Fig. 1: T2-weighted sagittal MRI showing a well-defined intramedullary cystic lesion in the anterior aspect of the calcaneum. There is no surrounding bony edema or cortical disruption

Figs 2A to D: (A and B) A coronal image of CT of the heel showing a lytic lesion in the body of the calcaneus with nidus noted in the cavity; (C and D) Similar findings noted on the sagittal section of the CT of the heel

An excision biopsy of the lesion was planned. The lesion was reached through a lateral extensile approach. The wall of the cystic lesion was defined and a bony window was created to reach the cavity. The cavity was visualized completely. It contained minimal fluid, fatty necrotic bony tissue at the center, and a thin layer of granulation tissue lining the cavity. The margins of the cavity were curetted out thoroughly with different-sized curettes, with care being taken not to perforate the medial wall. The bony walls appeared healthy and were not excised (Figs 345). The cavity was not filled with cement due to a possible infectious etiology. The curetted material was sent for Gram and Ziehl–Neelsen (ZN) staining, culture, sensitivity, and histopathology. He was started on empirical antibiotic therapy and was immobilized in a below knee slab.

Fig. 3: The lesion was exposed by lateral approach, and the lateral wall of the cyst was excised to visualize the cavity

Fig. 4: Walls of the cavity visualized after complete excision of the contents, which were sent for Gram staining, ZN staining, culture, and histopathological evaluation

Fig. 5: Yellow arrow showing intact inferior cortex confirmed by intra-OP radiography using C-arm while performing excision biopsy

The Gram stain, ZN stain, and culture revealed no signs of infection. Histopathology revealed dead bone that stained blue and deep blue compared to the normal bone and the adjacent marrow showed fat necrosis—consistent with the picture of AVN of the bone (Fig. 6). There were no features of acute or chronic infection. The histopathology slides were examined by two experienced pathologists and their findings concurred.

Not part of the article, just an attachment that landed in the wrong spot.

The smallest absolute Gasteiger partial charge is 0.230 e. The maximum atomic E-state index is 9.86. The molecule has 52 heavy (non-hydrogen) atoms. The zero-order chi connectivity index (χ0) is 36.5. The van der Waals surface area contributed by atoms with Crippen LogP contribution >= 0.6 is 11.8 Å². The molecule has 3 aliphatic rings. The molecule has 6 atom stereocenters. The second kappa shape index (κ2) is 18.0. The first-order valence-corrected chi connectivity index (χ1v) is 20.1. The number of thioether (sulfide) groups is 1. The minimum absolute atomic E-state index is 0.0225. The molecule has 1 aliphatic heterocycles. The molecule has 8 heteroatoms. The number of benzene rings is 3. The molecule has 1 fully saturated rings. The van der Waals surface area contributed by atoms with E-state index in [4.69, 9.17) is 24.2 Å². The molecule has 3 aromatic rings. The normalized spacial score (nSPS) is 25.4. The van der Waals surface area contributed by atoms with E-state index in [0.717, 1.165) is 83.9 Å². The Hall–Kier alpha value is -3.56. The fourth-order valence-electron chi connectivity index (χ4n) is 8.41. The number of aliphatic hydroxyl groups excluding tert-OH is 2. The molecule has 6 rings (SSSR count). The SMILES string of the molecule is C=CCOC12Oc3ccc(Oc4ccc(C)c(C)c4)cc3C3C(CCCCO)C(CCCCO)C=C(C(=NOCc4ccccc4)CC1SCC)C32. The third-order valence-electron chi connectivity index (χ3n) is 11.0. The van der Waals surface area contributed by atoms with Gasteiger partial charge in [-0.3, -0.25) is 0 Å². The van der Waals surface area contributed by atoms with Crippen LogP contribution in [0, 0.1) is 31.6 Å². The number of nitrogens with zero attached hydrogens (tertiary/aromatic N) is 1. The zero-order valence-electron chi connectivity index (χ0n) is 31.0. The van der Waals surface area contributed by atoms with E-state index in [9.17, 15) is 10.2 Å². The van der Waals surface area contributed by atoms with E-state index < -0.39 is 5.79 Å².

Fig. 6: Histopathology revealed dead bone that stained blue and deep blue compared to the normal bone, and the adjacent marrow showed fat necrosis—consistent with the picture of AVN of bone

The patient was kept nonweight bearing for 3 weeks postoperative (post-OP), and the immediate range of movements (ROM) was started as tolerated. Sutures were removed at 2 weeks post-OP and the wound was healthy. There was radiological evidence of healing at 6 weeks and weight bearing was initiated. The patient was pain free from 3 weeks post-OP and had full ROM at the ankle joint (Figs 7 and 8).

Fig. 7: Post-OP 6 weeks after the slab removal—wound healed perfectly, with no evidence of discharge

Fig. 8: Plain radiographs of the heel taken at 3 months post-OP shows radiological signs of healing of the cyst. No breach in the cortex or lysis was noted, as shown by the arrow

Full weight bearing was started at 3 months postsurgery. The patient was followed up regularly every 2 months till 6 months, and 6 monthly thereafter. He remained asymptomatic at 1 year of follow-up.

We retrospectively approached two senior radiologists with plain radiographs and the CT with MRI films to discuss the possibility of the lesion having features of AVN of the calcaneum. They were of the opinion that the lesion radiologically was consistent with a bone cyst, osteoid osteoma, intraosseous lipoma, or an old AVN of the calcaneum forming a benign cyst in the body. There were no features suggestive of acute or chronic inflammation or infections.


Avascular necrosis (AVN) of the calcaneum is very rare as there is a rich blood supply, and the literature reports <10 cases with varied etiologies causing osteonecrosis. Systemic steroid intake, blood dyscrasias, embolization from cocaine injections or intraarterial thrombolysis, trauma, and infections are the common causes of AVN of the calcaneum described in the literature. We report a case of idiopathic AVN after the above etiologies were looked for and thoroughly ruled out.2-8